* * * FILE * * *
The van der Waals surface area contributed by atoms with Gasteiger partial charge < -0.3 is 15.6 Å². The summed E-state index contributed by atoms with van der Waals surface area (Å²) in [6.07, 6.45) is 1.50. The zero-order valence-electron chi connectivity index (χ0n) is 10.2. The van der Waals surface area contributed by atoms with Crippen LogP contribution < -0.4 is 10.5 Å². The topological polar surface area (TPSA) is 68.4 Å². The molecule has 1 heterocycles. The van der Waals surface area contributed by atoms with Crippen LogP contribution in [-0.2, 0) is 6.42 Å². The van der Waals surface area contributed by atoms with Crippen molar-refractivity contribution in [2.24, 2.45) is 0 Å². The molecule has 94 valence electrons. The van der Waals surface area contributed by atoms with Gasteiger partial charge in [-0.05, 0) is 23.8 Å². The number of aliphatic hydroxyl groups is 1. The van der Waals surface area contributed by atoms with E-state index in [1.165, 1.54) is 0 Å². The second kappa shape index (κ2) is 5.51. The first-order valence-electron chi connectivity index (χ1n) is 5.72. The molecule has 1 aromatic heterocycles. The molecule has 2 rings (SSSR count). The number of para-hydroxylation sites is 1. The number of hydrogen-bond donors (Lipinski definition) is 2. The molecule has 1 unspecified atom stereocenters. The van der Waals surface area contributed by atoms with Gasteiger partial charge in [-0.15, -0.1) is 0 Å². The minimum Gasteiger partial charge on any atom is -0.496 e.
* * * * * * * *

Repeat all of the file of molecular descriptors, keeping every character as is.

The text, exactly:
The van der Waals surface area contributed by atoms with Gasteiger partial charge < -0.3 is 15.6 Å². The summed E-state index contributed by atoms with van der Waals surface area (Å²) in [6.07, 6.45) is 1.50. The zero-order valence-electron chi connectivity index (χ0n) is 10.2. The van der Waals surface area contributed by atoms with Crippen LogP contribution < -0.4 is 10.5 Å². The topological polar surface area (TPSA) is 68.4 Å². The molecule has 1 heterocycles. The van der Waals surface area contributed by atoms with Crippen LogP contribution in [-0.2, 0) is 6.42 Å². The van der Waals surface area contributed by atoms with Crippen molar-refractivity contribution in [2.24, 2.45) is 0 Å². The molecule has 94 valence electrons. The van der Waals surface area contributed by atoms with Gasteiger partial charge in [-0.05, 0) is 23.8 Å². The number of aliphatic hydroxyl groups is 1. The van der Waals surface area contributed by atoms with E-state index in [1.165, 1.54) is 0 Å². The second kappa shape index (κ2) is 5.51. The first-order valence-electron chi connectivity index (χ1n) is 5.72. The molecule has 1 aromatic heterocycles. The molecule has 2 rings (SSSR count). The number of para-hydroxylation sites is 1. The number of hydrogen-bond donors (Lipinski definition) is 2. The molecule has 1 unspecified atom stereocenters. The van der Waals surface area contributed by atoms with Gasteiger partial charge in [-0.15, -0.1) is 0 Å². The minimum Gasteiger partial charge on any atom is -0.496 e.